This page was last updated Wed 22 February 2017.

Contents: Tours (1369)    Trails (96)    Sites (48)    Cycling info pages (155)    Organizations and clubs (71)   

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Europe (all)

This page lists all reports that for Europe including those that involve other countries too.
Click here for a list of reports that involve only Europe.
All descriptions are in English, unless otherwise noted.

Tours (continued)

Through the Habsburg Empire: Cycle tour Prague-Vienna-Prague
by Terje Melheim, tour started 2002

Information about the Greenway between Prague and Vienna. We decided upon this route for our cycle tour of 2002. We took the plane to Prague. It turned out that the Greenway did not start in the city of Prague itself. We had to take the metro to the starting point of the route, outside the town. At the terminus of the metro it was not too easy to find our way, because we avoided the large roads and took roads with little traffic. Such roads are hardly marked on the maps. We ended up on a track through a forest, and we had no idea where we were. We saw quite many other cyclists doing excursions in the rural area near the town and I had to ask one for the road. I was quite relieved when I could understand the instructions which I received from the friendly cyclist. Cyclists understand each other in spite of different languages. Then, in Újezd we saw the first sign of our way towards Vienna - 425 km. Throughout the Czech Republic minor roads, which are good to cycle on and which lead to interesting sites, have been designated as cycle routes. Small, yellow signs have been put up, so if your map is not good enough, you will always be on the right way by following the signs. Various local cycle routes have been combined to form the Prague-Vienna Greenway.

When we had crossed the border to Austria, sign posts of another design pointed out the route towards Vienna. On our way back to Prague we followed the famous and highly frequented cycle way along the river Danube. From Linz on the Danube we headed north towards Prague and the airport, with stops at famous sites like Ceský Krumlov and Ceske Budejuvice.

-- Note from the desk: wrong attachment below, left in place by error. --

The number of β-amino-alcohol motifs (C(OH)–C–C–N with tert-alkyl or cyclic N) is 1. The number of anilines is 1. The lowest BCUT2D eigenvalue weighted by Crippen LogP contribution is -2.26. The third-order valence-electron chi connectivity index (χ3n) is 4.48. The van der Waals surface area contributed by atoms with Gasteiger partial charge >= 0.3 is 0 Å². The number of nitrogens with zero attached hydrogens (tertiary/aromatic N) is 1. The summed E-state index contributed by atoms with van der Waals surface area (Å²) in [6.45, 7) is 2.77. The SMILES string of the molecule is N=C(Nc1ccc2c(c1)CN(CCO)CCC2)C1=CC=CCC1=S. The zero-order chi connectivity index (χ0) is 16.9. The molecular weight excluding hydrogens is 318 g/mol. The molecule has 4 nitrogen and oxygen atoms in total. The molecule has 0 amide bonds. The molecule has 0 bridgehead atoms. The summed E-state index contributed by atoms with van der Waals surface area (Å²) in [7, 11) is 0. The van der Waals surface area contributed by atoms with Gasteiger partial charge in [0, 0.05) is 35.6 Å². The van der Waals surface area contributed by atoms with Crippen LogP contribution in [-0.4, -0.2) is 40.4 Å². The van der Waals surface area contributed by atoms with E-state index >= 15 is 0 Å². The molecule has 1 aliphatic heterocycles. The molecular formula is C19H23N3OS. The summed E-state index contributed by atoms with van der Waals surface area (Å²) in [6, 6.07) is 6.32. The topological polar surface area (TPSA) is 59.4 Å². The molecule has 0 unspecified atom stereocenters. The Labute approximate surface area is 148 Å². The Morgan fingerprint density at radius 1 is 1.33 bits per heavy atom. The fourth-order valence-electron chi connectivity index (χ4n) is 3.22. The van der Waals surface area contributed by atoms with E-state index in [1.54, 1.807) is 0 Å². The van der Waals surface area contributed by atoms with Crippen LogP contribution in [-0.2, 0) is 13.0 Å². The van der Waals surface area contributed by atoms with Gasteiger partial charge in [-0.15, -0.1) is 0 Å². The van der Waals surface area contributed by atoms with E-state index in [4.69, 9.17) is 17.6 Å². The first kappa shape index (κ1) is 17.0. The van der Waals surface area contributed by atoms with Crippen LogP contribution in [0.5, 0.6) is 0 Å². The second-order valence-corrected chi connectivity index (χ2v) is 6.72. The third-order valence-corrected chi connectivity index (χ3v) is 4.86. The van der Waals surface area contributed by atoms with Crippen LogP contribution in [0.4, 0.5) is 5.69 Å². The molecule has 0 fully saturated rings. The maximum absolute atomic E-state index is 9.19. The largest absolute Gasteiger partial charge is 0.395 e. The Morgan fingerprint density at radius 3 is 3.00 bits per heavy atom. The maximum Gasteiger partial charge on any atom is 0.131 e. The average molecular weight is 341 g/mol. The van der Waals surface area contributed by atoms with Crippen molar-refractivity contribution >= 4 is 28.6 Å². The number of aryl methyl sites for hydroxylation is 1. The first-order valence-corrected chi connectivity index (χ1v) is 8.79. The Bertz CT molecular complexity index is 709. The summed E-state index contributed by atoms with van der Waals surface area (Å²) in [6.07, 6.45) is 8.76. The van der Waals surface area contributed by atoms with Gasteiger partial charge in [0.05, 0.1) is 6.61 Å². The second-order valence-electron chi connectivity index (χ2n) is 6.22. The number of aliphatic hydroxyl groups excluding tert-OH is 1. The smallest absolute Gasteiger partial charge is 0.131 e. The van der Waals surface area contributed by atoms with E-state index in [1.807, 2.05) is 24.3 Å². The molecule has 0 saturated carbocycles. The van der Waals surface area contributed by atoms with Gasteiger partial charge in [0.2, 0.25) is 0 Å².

See all 10 reports by Terje Melheim

Impressions from Slavonice with its graffiti decorations
Tyrol and the Dolomites
by Carsten Gregersen, tour started 2002
Europe: Austria, Italy

The mountain bike is ready and the trailer has been packed with tent, sleeping bag and cooking gear. New cycling adventures are in the offing. The Dachstein area with the many surrounding lakes is one of the most beautiful in Austria. Into the bargain there should be very good opportunities for riding off-road. Tempting are also the large plains in the Dolomites further south. Unfortunately the weather puts a damper on the enthusiasm. It turns into the rainiest summer within living memory.

See all 11 reports by Carsten Gregersen

Platzwiesen/Prato Piazza
Germany and Austria
by Norman D. Ford, tour started 2002
Europe: Austria, Germany

Through the Heart of Europe on Germany's Romantic Road and Altmuhl River Bike Paths, and on Down the Danube almost to Vienna.

I've just spent 16 memorable days cycling beside the rivers of Bavaria and Austria on a network of mostly paved and car-free bike paths. Day-by-day, I pedalled through a series of almost perfectly preserved towns and villages straight out of the Middle Ages. Many were enclosed by still-intact city walls. Entering the walls through a gate in a massive watchtower, I would pedal through a maze of crooked, cobblestoned streets lined by half-timbered medieval houses to picturesque squares with centuries-old churches and soaring Gothic towers.